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Perspectives

The US yield curve has inverted. Now what?

Steven Wieting

By Steven Wieting

Chief Investment Strategist and Chief Economist

March 27, 2019Posted InInvestments, Equities, Fixed Income and Investment Strategy

A powerful warning signal for the US economy has just flashed up. The yield on the US 10-year Treasury note has dropped slightly below the Fed’s policy rate, thus causing the yield curve to invert. Over time, such inversions have been the single most reliable predictor of US recessions – figure 1. Going back to the 1970s, inversion has preceded every economic contraction by an average of about ten months. It has also tended to lead US equity market peaks by an average of four months. So, have the US expansion and equity bull run now passed the point of no return, with a recession and bear market looming ahead?

 

Source: Haver as of March 25, 2019. Indices are unmanaged. An investor cannot invest directly in an index. They are shown for illustrative purposes only and do not represent the performance of any specific investment. Past performance is no guarantee of future results. Real results may vary.

 

Unlike some investors, we don't dismiss the inverted curve’s current message entirely. Its significance over time has been too great for that. However, we would also emphasize that the yield curve is not infallible. On two occasions over the past half century or so, inversions were not followed by recessions. Instead, the yield curve went back to its normal, non-inverted state before later re-inverting ahead of an actual recession. The late 1990s saw the most recent case of this.

While not ignoring the inverted yield curve, we also don’t believe that the US economy and bull market have indeed passed the point of no return. Importantly, we think that the Federal Reserve’s decision to end its damaging rate hikes and quantitative tightening policy have lowered the risk of a recession in 2019. We expect the signs of significant economic weakness seen in the first quarter to subside over the rest of the year. Still, policymakers in the US and elsewhere need to act wisely. Unresolved issues such as international trade friction and the UK’s exit from the European Union continue to create uncertainty and the potential for negative shocks.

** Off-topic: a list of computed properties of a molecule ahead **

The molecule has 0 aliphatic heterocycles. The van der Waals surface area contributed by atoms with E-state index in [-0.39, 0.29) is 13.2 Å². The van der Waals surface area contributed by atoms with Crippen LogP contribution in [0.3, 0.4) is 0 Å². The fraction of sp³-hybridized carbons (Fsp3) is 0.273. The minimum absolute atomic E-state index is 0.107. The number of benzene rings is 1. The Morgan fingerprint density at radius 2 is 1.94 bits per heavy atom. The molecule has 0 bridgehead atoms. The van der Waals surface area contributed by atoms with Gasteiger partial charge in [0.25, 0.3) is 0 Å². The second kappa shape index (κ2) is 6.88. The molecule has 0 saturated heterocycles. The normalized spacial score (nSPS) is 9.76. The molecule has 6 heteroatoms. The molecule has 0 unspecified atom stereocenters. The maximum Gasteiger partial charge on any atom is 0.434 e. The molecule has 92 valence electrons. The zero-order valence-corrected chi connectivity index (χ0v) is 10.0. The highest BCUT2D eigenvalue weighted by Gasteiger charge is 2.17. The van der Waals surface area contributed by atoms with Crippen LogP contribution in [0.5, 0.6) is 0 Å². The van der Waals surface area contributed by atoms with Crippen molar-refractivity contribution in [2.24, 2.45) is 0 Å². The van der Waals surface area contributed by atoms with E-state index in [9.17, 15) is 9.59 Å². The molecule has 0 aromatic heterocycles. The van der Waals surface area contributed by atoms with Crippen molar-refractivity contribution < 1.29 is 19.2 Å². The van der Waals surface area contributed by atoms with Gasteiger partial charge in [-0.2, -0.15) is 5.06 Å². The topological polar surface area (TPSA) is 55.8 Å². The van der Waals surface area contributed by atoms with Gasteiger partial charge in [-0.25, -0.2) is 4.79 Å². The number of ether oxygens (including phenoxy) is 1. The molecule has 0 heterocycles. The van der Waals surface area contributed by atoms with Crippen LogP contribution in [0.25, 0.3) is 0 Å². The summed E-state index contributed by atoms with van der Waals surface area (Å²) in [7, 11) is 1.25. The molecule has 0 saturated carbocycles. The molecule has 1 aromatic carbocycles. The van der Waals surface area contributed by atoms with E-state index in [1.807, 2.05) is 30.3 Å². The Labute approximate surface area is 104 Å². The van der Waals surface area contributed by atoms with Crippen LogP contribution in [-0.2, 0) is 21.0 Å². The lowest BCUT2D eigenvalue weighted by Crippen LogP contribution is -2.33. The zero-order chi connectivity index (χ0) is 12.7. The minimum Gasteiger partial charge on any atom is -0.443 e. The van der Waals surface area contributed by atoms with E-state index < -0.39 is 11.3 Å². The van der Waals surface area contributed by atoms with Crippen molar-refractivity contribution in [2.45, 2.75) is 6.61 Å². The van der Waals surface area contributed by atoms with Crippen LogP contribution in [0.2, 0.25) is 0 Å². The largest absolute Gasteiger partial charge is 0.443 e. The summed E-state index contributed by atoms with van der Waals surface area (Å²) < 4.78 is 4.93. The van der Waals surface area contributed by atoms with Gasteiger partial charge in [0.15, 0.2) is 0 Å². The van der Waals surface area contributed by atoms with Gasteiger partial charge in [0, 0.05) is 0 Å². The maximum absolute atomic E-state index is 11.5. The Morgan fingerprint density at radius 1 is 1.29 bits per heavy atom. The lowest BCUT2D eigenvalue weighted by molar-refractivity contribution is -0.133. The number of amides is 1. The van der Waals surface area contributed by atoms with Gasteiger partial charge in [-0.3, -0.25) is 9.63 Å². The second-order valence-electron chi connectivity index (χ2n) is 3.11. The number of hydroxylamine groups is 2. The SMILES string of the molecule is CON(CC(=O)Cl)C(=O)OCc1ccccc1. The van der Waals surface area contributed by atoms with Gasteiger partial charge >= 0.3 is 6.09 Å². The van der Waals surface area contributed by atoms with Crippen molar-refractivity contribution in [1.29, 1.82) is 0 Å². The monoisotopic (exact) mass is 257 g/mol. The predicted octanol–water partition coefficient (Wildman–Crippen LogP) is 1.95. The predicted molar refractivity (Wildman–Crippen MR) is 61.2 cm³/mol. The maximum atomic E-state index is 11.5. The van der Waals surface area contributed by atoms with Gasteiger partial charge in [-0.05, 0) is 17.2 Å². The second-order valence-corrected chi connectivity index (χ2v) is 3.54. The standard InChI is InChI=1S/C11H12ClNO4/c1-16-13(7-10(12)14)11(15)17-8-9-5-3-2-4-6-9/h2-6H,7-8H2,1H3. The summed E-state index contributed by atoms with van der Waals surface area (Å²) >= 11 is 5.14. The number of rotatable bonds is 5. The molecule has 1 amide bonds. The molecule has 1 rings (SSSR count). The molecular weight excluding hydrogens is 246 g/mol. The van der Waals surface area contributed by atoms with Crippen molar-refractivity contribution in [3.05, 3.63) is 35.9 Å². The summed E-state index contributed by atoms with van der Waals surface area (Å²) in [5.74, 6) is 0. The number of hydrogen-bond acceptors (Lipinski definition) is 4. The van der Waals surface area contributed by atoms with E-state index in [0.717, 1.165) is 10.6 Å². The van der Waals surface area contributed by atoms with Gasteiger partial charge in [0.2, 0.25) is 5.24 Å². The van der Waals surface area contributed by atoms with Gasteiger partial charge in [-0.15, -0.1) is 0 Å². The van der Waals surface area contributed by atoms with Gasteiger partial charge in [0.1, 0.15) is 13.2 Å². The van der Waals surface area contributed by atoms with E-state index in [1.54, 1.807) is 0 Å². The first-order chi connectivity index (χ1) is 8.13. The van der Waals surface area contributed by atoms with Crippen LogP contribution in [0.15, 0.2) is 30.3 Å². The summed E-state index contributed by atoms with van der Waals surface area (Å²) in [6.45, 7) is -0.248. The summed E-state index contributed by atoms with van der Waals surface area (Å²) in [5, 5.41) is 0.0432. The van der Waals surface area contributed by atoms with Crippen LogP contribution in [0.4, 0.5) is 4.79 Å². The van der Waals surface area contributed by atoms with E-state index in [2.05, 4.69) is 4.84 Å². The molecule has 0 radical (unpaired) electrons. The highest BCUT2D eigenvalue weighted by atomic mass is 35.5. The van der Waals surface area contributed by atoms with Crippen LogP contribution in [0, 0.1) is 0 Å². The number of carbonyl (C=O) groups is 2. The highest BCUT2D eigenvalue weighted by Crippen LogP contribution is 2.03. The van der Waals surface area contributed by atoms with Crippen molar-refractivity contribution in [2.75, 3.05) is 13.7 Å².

With widespread fears of a deepening economic slowdown, what should investors do? First, we recommend resisting the urge to try and time the markets based on past yield curve inversions. Aggressively switching back and forth between risky assets and cash has cost investors dearly over the long run. Next, we reiterate our advice to help safeguard assets by building globally diversified multi-asset class portfolios. We have also lately taken further steps to raise the quality of our allocations, shifting some of our investment grade US fixed income allocation into longer duration bonds last week. However, we remain overweight both global equities and fixed income. If we are wrong about the outlook for the US expansion and bull market, we see global diversification as a way of mitigating the risks to portfolios.

 

Clients can read Global Strategy Bulletin | Before the Peak: The Truth About Inverted Curves by logging in.